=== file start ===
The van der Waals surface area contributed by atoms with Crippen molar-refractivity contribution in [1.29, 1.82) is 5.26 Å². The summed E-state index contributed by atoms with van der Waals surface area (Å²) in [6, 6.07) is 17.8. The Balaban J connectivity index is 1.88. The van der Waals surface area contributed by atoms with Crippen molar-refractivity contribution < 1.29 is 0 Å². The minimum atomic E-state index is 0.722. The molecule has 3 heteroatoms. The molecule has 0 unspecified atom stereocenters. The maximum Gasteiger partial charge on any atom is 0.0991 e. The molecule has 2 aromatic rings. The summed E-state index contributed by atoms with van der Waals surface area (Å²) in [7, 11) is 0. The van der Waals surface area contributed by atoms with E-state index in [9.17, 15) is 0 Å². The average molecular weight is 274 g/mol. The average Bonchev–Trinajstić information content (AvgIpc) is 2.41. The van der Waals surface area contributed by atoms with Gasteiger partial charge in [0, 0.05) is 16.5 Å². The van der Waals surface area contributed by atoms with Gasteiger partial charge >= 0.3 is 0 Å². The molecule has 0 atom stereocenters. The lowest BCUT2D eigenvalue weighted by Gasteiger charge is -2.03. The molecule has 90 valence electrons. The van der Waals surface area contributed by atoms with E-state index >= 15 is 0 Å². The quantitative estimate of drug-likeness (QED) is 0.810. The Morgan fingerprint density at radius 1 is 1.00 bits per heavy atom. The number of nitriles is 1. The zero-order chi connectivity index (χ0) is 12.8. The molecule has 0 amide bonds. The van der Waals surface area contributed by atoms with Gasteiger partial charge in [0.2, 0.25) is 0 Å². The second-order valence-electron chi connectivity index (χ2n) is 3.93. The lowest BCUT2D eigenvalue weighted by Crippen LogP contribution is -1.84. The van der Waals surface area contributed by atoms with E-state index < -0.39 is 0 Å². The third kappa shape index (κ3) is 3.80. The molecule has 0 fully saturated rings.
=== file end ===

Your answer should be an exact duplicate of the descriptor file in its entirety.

The van der Waals surface area contributed by atoms with Crippen molar-refractivity contribution in [1.29, 1.82) is 5.26 Å². The summed E-state index contributed by atoms with van der Waals surface area (Å²) in [6, 6.07) is 17.8. The Balaban J connectivity index is 1.88. The van der Waals surface area contributed by atoms with Crippen molar-refractivity contribution < 1.29 is 0 Å². The minimum atomic E-state index is 0.722. The molecule has 3 heteroatoms. The molecule has 0 unspecified atom stereocenters. The maximum Gasteiger partial charge on any atom is 0.0991 e. The molecule has 2 aromatic rings. The summed E-state index contributed by atoms with van der Waals surface area (Å²) in [7, 11) is 0. The van der Waals surface area contributed by atoms with E-state index in [9.17, 15) is 0 Å². The average molecular weight is 274 g/mol. The average Bonchev–Trinajstić information content (AvgIpc) is 2.41. The van der Waals surface area contributed by atoms with Gasteiger partial charge in [0, 0.05) is 16.5 Å². The van der Waals surface area contributed by atoms with Gasteiger partial charge >= 0.3 is 0 Å². The molecule has 0 atom stereocenters. The lowest BCUT2D eigenvalue weighted by Gasteiger charge is -2.03. The molecule has 90 valence electrons. The van der Waals surface area contributed by atoms with E-state index >= 15 is 0 Å². The quantitative estimate of drug-likeness (QED) is 0.810. The Morgan fingerprint density at radius 1 is 1.00 bits per heavy atom. The number of nitriles is 1. The zero-order chi connectivity index (χ0) is 12.8. The molecule has 0 amide bonds. The van der Waals surface area contributed by atoms with Gasteiger partial charge in [0.2, 0.25) is 0 Å². The second-order valence-electron chi connectivity index (χ2n) is 3.93. The lowest BCUT2D eigenvalue weighted by Crippen LogP contribution is -1.84. The van der Waals surface area contributed by atoms with E-state index < -0.39 is 0 Å². The third kappa shape index (κ3) is 3.80. The molecule has 0 fully saturated rings.